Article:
work for developing thin-client Java-AWT applications for PWDs. TCPTE supports effortless migration of Java desktop applications to limitedresource devices by reducing client-side computation, using a remote-presentation architecture that decouples the server- and client-side portions of the graphical framework through a specific design pattern, which hides the heterogeneity, and a communication protocol optimized for wireless communication. The current release of TCPTE (1.0) doesn’t tackle the problem of reduced screen size and resolution.

Application Development, Deployment, and Execution Typical TCPTE applications are database- and investment-management tools, remote control of home devices, remote work for business agents, and video games with limited interactivity but intensive computations (such as chess). We can logically

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(b) Deployment Java .awt

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Figure 1. The Thin-Client Applications for Limited Devices (TCPTE) processes. In the (a) application development phase, we compile a new or existing Java abstract windowing toolkit (AWT) application and test complex GUIs to verify the need for refactoring. During the (b) deployment phase, we move the application and its XML description to the TCPTE server, which links the application to the AWTServer. During the (c) execution phase, the user connects to the server and requests an application. divide these applications into two macrocomponents: user interface and application logic. To transparently support this division in a distributed client-server environment, TCPTE offers the AWTServer, a limited version of the java.awt package containing most of the graphical components of Sun’s package and preserving the same naming and interfaces, but with a limited set of methods for some classes. The package’s implementation interposes a middleware layer between a user interface’s abstract components and its graphical representation, thus moving the representation to the client device. TCPTE performs the division, which is transparent to developers and end users, at runtime. Figure 1 summarizes the development, deployment, and execution processes. In the first phase (1 and 2 in Figure 1a), the developer reuses existing Java AWT applications or develops new ones and compiles them independently of the device that will display them. The developer tests complex GUIs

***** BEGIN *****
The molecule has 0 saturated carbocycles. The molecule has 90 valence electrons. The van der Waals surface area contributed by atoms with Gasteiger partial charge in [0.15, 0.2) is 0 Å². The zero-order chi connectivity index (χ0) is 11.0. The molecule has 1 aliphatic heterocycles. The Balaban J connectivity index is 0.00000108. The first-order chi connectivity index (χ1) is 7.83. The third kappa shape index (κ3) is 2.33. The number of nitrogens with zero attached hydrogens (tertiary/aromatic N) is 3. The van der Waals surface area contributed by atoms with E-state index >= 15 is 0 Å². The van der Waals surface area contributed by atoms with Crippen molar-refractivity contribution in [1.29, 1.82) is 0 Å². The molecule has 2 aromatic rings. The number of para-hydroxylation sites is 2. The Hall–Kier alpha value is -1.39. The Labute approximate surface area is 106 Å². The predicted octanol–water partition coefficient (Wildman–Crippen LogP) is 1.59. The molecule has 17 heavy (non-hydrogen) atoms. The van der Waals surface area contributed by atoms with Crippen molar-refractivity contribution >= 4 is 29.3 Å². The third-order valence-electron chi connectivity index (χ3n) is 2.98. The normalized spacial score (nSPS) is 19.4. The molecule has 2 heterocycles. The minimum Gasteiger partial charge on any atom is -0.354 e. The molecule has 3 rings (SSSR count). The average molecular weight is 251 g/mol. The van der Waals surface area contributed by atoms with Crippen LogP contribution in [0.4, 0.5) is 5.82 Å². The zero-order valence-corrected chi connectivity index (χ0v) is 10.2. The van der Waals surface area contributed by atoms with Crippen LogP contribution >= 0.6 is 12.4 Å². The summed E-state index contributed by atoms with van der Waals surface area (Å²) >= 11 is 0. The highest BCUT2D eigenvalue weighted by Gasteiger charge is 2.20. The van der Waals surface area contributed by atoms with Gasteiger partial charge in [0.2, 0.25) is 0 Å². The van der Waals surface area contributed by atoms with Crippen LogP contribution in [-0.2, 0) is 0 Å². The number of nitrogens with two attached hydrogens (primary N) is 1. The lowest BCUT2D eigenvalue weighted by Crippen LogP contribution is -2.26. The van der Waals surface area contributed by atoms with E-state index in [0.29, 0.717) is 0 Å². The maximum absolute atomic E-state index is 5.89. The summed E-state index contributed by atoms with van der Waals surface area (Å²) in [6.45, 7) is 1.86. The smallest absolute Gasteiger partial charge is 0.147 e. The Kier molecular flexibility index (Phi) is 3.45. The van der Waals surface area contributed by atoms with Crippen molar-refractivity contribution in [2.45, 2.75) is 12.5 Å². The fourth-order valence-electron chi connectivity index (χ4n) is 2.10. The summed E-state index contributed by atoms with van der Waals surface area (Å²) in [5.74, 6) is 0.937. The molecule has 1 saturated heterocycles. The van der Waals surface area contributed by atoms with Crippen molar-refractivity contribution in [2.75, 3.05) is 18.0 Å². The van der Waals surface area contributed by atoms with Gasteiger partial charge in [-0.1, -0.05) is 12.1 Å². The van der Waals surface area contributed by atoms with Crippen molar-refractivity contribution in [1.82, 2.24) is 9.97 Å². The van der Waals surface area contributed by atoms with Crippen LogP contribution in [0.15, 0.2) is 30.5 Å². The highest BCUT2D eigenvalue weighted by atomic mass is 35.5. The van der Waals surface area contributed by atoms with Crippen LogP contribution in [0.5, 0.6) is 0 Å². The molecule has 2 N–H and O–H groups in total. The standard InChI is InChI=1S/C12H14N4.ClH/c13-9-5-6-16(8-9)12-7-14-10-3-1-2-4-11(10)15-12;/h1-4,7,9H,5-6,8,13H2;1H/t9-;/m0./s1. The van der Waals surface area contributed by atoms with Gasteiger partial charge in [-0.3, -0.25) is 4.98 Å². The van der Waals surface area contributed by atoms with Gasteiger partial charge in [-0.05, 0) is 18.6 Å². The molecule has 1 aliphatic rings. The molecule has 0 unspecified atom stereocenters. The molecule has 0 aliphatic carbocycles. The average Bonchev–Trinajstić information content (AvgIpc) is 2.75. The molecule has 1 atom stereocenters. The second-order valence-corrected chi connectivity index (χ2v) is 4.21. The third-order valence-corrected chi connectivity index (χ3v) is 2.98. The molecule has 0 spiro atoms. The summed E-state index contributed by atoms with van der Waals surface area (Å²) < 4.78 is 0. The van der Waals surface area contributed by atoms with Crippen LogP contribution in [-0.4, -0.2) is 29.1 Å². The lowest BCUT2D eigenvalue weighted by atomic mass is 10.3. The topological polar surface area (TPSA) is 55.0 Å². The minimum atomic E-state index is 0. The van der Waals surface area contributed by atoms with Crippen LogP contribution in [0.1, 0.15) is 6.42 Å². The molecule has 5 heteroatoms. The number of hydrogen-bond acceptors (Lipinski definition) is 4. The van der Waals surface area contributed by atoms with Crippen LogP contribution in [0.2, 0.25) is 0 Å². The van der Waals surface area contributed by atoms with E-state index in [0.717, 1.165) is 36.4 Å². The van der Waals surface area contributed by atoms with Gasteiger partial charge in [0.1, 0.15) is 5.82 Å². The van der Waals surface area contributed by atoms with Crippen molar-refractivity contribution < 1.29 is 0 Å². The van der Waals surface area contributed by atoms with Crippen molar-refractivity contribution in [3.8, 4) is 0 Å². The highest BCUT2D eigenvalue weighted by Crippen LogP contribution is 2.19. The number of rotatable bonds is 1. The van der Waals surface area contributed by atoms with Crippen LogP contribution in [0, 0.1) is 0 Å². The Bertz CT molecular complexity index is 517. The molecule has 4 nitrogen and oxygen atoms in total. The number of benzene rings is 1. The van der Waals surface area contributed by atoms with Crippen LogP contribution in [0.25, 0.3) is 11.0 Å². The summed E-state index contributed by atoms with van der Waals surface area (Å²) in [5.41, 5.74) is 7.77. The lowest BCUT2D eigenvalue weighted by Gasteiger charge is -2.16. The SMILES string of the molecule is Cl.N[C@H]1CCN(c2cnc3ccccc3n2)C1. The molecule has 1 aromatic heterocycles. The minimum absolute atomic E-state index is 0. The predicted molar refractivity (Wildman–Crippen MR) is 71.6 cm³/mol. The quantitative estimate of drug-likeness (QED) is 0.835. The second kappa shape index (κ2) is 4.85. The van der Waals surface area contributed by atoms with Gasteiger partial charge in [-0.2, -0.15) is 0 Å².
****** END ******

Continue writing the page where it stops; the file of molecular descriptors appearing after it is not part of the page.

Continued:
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with the AWTServer to verify the need for refactoring by adapting the application to the new environment. In the deployment phase, the developer moves the application and its XML description to a TCPTE server (3 in Figure 1b), where the application is dynamically linked to the AWTServer. Finally, in the execution phase, using a client written ad hoc for the specific device, the user connects to the server (4 in Figure 1c), which sends the client the list of deployed applications (5 in Figure 1c). The user selects an application and asks the server for its execution (6 in Figure 1c). The server then creates a process for executing the requested application and its user interface, which appears incrementally on the client (7 in Figure 1c).

Architecture and Design Figure 2 (next page) shows the TCPTE architecture. The server side’s top layer represents the application to be run on the server and displayed on a